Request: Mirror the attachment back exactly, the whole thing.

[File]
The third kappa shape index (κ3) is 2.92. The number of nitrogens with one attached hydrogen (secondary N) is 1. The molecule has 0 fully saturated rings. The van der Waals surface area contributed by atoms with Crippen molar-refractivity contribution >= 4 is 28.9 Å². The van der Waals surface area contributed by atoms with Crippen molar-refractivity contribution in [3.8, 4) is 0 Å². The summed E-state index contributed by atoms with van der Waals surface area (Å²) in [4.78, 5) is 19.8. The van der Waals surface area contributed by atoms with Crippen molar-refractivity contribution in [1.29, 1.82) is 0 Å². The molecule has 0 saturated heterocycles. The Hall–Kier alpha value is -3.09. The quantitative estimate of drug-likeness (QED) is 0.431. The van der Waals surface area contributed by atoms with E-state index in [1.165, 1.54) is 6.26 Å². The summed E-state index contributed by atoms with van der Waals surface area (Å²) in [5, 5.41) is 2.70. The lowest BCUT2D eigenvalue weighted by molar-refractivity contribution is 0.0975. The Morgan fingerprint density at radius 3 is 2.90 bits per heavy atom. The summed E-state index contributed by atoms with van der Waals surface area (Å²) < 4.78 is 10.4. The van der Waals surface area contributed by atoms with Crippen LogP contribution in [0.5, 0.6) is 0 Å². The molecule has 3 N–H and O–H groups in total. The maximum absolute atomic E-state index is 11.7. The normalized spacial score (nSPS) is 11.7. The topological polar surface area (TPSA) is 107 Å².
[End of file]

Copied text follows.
The third kappa shape index (κ3) is 2.92. The number of nitrogens with one attached hydrogen (secondary N) is 1. The molecule has 0 fully saturated rings. The van der Waals surface area contributed by atoms with Crippen molar-refractivity contribution >= 4 is 28.9 Å². The van der Waals surface area contributed by atoms with Crippen molar-refractivity contribution in [3.8, 4) is 0 Å². The summed E-state index contributed by atoms with van der Waals surface area (Å²) in [4.78, 5) is 19.8. The van der Waals surface area contributed by atoms with Crippen molar-refractivity contribution in [1.29, 1.82) is 0 Å². The molecule has 0 saturated heterocycles. The Hall–Kier alpha value is -3.09. The quantitative estimate of drug-likeness (QED) is 0.431. The van der Waals surface area contributed by atoms with E-state index in [1.165, 1.54) is 6.26 Å². The summed E-state index contributed by atoms with van der Waals surface area (Å²) in [5, 5.41) is 2.70. The lowest BCUT2D eigenvalue weighted by molar-refractivity contribution is 0.0975. The Morgan fingerprint density at radius 3 is 2.90 bits per heavy atom. The summed E-state index contributed by atoms with van der Waals surface area (Å²) < 4.78 is 10.4. The van der Waals surface area contributed by atoms with Crippen LogP contribution in [0.5, 0.6) is 0 Å². The molecule has 3 N–H and O–H groups in total. The maximum absolute atomic E-state index is 11.7. The normalized spacial score (nSPS) is 11.7. The topological polar surface area (TPSA) is 107 Å².